Google is set to invest an extra €450m (£385m) into its Finnish data centre, the web giant has revealed.
Based in a mill formerly owned by paper company Stora Enso, the Hamina data centre in Southern Finland has already seen €350m (£300m) in investment since it was purchased in March 2009.
It serves Google users across Europe and around the globe, with Google claiming the Hamina data centre to be one of the most advanced and efficient operations in its data centre fleet.
Taking advantage of the Bay of Finland's cool climate, the Hamina data centre is cooled by seawater that is returned to the bay at a temperature friendly to the local environment after being filtered through a series of tunnels and pipes.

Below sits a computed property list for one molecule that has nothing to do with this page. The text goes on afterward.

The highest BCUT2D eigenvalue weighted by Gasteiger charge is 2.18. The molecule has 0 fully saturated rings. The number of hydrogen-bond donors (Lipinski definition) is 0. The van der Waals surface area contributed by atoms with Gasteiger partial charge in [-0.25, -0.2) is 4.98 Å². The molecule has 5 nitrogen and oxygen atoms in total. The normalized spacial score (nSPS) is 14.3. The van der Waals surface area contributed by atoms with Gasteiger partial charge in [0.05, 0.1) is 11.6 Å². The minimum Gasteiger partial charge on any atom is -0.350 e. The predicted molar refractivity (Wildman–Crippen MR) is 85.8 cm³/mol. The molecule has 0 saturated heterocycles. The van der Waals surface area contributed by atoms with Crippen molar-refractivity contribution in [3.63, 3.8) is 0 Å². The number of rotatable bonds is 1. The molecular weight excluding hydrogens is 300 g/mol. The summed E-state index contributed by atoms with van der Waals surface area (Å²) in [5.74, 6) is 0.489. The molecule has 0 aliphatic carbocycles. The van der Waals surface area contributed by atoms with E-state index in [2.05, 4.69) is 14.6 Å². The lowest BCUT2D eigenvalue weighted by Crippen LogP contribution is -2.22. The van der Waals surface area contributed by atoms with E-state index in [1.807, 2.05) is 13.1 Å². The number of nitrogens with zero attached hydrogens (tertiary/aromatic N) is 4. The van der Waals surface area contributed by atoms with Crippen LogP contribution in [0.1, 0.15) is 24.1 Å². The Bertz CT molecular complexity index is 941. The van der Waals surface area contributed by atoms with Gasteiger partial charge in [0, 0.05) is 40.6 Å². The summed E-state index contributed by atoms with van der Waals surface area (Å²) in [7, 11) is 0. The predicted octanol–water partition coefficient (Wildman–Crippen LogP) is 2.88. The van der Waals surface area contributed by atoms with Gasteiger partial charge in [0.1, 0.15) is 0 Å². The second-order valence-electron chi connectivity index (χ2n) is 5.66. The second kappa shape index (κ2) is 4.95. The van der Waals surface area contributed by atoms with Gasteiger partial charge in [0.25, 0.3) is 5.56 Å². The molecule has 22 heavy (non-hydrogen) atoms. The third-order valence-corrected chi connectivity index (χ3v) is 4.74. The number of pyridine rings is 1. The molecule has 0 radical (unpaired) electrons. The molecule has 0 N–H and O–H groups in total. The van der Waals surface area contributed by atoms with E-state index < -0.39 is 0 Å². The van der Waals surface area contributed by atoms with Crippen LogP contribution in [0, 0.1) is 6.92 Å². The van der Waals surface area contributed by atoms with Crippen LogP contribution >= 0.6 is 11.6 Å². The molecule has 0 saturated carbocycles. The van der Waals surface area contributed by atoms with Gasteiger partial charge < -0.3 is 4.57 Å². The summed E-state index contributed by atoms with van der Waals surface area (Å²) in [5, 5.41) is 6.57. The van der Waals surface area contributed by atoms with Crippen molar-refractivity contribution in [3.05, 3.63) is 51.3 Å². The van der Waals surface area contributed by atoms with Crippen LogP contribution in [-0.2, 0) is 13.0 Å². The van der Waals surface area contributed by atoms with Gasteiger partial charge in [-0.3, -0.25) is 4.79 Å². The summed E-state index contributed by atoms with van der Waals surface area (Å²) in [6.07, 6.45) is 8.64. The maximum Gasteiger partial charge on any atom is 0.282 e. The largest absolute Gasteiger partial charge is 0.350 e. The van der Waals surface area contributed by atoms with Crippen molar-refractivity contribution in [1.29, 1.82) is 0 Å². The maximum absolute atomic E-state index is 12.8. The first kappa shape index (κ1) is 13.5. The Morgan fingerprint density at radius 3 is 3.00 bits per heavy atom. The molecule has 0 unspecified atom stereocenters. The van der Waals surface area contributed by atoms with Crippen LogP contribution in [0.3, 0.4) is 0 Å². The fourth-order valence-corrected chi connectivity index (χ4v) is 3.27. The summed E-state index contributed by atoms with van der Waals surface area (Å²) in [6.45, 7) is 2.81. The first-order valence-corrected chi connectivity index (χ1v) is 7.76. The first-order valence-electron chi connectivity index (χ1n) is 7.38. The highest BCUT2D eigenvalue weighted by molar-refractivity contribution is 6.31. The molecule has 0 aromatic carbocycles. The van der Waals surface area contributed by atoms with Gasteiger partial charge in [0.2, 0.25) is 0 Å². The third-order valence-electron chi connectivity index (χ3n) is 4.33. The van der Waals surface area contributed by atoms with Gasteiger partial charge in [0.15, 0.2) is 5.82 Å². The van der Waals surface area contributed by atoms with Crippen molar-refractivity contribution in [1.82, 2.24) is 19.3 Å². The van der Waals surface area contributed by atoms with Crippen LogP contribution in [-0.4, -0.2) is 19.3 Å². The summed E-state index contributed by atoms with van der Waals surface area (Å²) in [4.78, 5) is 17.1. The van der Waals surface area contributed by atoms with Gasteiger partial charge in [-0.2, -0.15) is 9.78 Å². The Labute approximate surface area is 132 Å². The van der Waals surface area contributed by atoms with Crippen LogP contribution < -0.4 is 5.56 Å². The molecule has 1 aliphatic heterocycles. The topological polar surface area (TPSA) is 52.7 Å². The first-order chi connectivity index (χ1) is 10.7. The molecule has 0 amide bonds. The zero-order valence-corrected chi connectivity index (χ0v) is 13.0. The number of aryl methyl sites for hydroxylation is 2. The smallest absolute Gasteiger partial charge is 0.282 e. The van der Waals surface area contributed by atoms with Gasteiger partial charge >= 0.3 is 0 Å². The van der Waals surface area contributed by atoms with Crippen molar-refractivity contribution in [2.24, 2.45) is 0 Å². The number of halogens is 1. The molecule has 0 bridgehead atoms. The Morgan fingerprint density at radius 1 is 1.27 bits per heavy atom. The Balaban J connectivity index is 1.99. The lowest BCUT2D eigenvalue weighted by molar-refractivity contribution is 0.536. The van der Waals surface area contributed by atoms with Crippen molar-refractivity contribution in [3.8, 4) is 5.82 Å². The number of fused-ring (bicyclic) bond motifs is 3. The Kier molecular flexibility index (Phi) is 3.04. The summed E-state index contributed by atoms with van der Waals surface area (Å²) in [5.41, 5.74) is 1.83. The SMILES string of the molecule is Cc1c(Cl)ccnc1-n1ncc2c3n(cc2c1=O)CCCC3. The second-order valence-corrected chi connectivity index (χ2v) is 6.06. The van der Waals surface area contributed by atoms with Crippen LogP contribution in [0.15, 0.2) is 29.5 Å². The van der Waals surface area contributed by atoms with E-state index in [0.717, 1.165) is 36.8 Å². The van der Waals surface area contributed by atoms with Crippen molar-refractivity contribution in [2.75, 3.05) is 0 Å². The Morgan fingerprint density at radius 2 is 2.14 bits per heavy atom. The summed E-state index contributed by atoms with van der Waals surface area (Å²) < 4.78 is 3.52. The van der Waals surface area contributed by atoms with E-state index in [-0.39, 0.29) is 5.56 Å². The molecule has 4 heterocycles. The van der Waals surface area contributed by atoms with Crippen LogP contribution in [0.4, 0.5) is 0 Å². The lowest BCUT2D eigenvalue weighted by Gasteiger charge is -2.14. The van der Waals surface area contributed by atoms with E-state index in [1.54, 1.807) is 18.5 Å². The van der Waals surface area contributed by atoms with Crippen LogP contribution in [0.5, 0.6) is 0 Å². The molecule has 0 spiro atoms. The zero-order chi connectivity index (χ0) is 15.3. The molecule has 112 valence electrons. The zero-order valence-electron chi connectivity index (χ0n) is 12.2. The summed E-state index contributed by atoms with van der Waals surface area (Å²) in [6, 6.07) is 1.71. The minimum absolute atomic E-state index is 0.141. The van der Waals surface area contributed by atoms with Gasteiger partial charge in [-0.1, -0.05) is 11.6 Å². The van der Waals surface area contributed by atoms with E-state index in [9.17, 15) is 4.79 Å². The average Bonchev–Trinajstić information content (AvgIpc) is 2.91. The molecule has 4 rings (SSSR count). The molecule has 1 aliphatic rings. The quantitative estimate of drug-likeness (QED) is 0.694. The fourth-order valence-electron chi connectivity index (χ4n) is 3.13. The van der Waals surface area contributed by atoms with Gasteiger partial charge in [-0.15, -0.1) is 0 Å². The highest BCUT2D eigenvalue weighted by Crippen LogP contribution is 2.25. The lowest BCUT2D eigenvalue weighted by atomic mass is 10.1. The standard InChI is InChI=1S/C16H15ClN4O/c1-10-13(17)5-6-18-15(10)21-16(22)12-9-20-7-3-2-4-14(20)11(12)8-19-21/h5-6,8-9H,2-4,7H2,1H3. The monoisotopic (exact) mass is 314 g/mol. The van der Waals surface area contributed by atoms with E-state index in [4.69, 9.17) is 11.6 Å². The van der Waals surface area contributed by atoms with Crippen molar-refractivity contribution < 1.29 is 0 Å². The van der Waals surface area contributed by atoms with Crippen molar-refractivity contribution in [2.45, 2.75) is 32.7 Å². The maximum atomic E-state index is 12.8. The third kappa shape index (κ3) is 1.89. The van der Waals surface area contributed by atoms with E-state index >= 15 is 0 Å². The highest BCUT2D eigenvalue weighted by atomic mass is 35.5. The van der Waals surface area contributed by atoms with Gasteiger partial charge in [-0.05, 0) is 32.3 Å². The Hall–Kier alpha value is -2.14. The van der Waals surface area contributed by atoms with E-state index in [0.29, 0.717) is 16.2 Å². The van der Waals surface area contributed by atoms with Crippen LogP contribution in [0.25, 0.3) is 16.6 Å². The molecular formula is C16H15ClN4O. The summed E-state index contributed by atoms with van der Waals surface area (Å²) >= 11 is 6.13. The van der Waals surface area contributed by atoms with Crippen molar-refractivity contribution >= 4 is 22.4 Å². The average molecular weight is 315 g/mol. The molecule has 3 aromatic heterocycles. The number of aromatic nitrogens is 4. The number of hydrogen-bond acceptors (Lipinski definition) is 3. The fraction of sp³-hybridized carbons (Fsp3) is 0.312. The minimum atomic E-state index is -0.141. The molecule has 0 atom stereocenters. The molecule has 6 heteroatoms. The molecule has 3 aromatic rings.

Hamina currently employs more than 90 staff including computer technicians and mechanical engineers, with over 90 per cent of current staff from the local Finnish community.
Investment in the data centre will create more jobs, a welcome boost for Finland which has seen its technology sector hit by the decline of Nokia.
"We have an excellent education system. Finland's strength is in finding creative solutions to global challenges," said Prime Minister Jyrki Katainen on a visit to the Hamina site.
Northern countries such as Finland are increasingly attractive to data centre firms due to the cost-saving benefits offered by their cooler climates, which don't require the use of air conditioning to keep datacentres at a reasonable temperature.